Cassiae Flores. Cassia Buds.

Related entries: Cassia bark - Cinnamon bark - Canella bark - Camphor - Oliver bark

Cassia buds are the immature fruits of one or more species of Cinnamomum (N.O. Laurineae), possibly C. Cassia, Blume, and C. Loureirii, Nees. The trees are native to Cochin China, and are grown in South China, the so-called buds being shipped from Canton. The buds are club-shaped and somewhat resemble cloves in appearance. They are hard, brown or greyish, woody, and wrinkled. Each consists of a stalk supporting a cup-shaped calyx tube, the margin of which bears the remains of six calyx teeth and is curved inwards enclosing a flattened ovary. Cassia buds are about 6 to 10 millimetres in length and about 5 millimetres in diameter at their widest point. The drug has an odour and taste resembling that of cinnamon.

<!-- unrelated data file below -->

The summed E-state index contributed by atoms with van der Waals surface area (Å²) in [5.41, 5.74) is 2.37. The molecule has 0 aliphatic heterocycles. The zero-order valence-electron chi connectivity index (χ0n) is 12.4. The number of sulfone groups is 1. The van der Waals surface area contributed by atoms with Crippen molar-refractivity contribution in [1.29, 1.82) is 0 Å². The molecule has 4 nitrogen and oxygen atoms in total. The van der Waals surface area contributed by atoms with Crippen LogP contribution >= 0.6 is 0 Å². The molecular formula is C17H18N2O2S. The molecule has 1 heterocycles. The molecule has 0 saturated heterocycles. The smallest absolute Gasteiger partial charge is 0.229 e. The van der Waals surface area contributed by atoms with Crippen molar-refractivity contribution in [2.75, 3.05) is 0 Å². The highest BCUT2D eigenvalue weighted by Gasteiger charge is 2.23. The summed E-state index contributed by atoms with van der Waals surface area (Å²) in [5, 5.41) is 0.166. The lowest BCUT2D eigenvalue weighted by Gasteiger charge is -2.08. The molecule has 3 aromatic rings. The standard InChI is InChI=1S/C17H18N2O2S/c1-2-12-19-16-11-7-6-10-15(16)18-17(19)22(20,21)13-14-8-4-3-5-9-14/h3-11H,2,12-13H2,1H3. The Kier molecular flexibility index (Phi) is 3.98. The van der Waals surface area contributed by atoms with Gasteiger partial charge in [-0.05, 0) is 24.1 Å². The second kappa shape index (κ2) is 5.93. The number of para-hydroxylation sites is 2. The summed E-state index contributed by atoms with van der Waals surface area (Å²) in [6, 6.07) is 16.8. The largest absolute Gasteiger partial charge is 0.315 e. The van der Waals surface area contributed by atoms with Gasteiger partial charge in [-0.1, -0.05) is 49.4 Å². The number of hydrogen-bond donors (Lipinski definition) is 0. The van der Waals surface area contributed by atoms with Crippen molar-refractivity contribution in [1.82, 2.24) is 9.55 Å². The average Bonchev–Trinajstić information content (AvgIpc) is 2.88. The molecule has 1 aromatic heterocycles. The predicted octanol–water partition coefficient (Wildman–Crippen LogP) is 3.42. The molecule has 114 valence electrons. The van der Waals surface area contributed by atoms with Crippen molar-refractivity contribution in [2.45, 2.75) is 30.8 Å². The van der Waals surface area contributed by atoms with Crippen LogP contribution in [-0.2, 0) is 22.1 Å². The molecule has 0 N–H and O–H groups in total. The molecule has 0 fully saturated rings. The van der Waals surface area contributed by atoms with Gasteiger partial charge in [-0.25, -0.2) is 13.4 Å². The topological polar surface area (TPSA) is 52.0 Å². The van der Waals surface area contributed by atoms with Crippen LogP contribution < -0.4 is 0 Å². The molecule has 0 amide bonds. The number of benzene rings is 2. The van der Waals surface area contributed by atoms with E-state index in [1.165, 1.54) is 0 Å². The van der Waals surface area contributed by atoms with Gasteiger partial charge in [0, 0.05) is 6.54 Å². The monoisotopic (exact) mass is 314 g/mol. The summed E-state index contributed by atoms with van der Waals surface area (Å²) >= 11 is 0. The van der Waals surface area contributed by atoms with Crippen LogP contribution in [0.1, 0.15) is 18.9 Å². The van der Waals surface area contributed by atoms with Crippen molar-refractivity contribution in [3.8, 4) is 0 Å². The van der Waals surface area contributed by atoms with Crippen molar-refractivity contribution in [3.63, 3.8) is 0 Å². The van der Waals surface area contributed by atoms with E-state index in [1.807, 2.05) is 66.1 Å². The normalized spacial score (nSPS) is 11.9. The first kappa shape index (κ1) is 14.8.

Constituents.—The chief constituent of the fruits is about 1.6 per cent. of volatile oil, consisting principally of cinnamic aldehyde.

Action and Uses.—Cassia buds are employed as a spice and for the same purposes as cinnamon.

The British Pharmaceutical Codex, 1911, was published by direction of the Council of the Pharmaceutical Society of Great Britain.